- New England Patriots (5-1): The best of the second tier of NFL teams. The next five teams all have the same massive problem: awful aerial defenses. The Pats D makes huge plays when it needs to and it is a big reason why New England has an outstanding +10 turnover differential after Sunday's game. Simmons has poisoned my mind and I actually almost like the Pats this year, but Brady's overall douchebag level remains too high for my taste. For the Patriots to stay hot, they need Brady to pick it up a notch. Done.
- Atlanta Falcons (5-2): Leaders of a confusing AFC South Division, Roddy White is making a run at an All-Pro nod, but the defense needs to find consistency. Dunta Robinson's absence hurt them, but they did limit the big play against a fast Eagles offense.
- Baltimore Ravens (5-2): Fluke game, but a telling story of a pitiful secondary. The days of Chris McCallister and Samari Rolle are behind them now, and the Ravens need Ed Reed to revitalize a downtrodden back four. Joe Flacco and Ray Rice lead a weapon-heavy offense that still hasn't found an identity, but watch out if they get it together.
- Houston Texans (4-2): Big bye week for a team in need of a break. Big game coming up, hopefully Matt Schaub and Andre Johnson can outduel the Manning-Wayne combo, in what could turn into a two-on-two matchup.
- Tennessee Titans (5-2): Very much in the playoff hunt with Kerry Collins under center, the Titans need their secondary to step it up. Littered with playmakers in the defensive backfield, Tennessee needs to continue to progress and show it can stop a solid passing attack. Love Kerry Collins, old Giants nostalgia.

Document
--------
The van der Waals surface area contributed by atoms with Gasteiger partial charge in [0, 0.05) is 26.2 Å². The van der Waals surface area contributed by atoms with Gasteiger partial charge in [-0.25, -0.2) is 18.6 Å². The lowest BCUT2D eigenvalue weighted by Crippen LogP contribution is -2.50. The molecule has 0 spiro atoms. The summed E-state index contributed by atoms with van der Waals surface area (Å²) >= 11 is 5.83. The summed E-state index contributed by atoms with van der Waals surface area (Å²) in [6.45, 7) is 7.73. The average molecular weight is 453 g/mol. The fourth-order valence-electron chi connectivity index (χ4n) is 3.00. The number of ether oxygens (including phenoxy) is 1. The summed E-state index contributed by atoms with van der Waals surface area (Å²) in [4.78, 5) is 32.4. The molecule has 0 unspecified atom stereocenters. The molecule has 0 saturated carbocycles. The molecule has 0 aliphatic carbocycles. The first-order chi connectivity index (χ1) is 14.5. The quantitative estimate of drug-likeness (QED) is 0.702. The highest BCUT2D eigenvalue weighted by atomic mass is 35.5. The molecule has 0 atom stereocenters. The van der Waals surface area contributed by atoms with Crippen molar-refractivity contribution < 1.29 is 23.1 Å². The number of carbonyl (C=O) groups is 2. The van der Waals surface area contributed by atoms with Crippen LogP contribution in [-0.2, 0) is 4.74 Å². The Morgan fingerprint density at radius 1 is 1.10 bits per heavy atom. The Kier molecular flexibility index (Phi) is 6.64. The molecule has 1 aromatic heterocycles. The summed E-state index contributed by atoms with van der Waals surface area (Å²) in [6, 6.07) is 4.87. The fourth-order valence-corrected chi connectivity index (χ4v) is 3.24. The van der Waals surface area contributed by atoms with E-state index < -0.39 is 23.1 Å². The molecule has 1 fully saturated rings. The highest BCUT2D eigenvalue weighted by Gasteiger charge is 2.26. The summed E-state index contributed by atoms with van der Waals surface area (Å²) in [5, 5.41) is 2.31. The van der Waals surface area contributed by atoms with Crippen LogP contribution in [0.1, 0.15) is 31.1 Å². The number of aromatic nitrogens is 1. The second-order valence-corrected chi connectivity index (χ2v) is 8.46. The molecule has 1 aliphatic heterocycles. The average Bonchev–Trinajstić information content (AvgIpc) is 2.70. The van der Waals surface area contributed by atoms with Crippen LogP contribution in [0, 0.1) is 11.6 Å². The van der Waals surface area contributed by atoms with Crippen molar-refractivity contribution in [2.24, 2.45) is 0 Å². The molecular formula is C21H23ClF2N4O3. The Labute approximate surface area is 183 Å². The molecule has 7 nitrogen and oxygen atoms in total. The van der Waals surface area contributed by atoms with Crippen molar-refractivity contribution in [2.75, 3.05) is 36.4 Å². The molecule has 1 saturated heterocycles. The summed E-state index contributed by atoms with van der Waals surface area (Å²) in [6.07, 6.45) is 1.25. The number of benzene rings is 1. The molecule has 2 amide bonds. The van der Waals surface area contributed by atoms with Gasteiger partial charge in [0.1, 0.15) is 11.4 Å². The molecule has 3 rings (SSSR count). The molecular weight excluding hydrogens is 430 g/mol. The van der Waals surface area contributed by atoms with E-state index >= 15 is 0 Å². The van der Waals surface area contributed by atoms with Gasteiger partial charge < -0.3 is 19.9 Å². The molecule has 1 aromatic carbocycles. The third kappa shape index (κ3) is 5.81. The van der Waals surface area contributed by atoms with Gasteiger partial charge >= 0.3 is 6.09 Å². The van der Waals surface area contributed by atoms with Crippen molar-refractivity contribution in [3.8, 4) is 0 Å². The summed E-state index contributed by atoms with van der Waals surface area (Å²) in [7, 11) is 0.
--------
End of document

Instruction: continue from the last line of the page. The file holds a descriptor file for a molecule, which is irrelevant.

- Kansas City Chiefs (4-2): Love the Chiefs and Todd Haley. They have all the ingredients to be a tough out in the playoffs, especially if they get into slugfests with Pittsburgh or Baltimore. Thomas Jones running for 70 yards explains everything about the Chiefs' running attack, and the still-hidden gem that is Jamaal Charles. Let's go Matt, one of only two starting QBs in the NFL that hail from USC.
- Philadelphia Eagles (4-2): Michael Vick needs to start. The Eagles have a different energy, a different style, and a different gameplan. They are built for Vick if you really think about it: Two dynamite receivers in Desean Jackson and the perennially-underrated Jeremy Maclin, who consistently take advantage of number seven's arm strength down the field, a Brian Westbrook clone in Lesean McCoy (no exaggeration), and a field-stretching tight end in Brent Celek. Play Vick. Kolb's too ugly to be an elite QB, there I said it, somebody had to.
- Miami Dolphins (3-3): I would rank them higher, but they have shown an inability to close out games. We spoke of them before, love Miami. They need Ronnie Brown to be his normal self because Ricky may need to make the move West in search of legal blunts if Prop 19 gets passed.
32. San Francisco (1-6): The amount of talent on that team makes it laughable that the Niners could lose to the Panthers. Love Mike Singletary, but maybe as a D-coordinator? Quarterbacks are key and Alex Smith is out of his league.
Jesse Paguaga is an intern for Bleacher Report. He is a regular contributor to Baseball Digest in the BD Baseball Fantasy Department. Jesse writes for Gotham Baseball, along with Gotham Hoops and Gotham Gridiron. He can be reached at Paguaga@usc.edu and can be found on Facebook and on Twitter http://twitter.com/#!/@jpags77.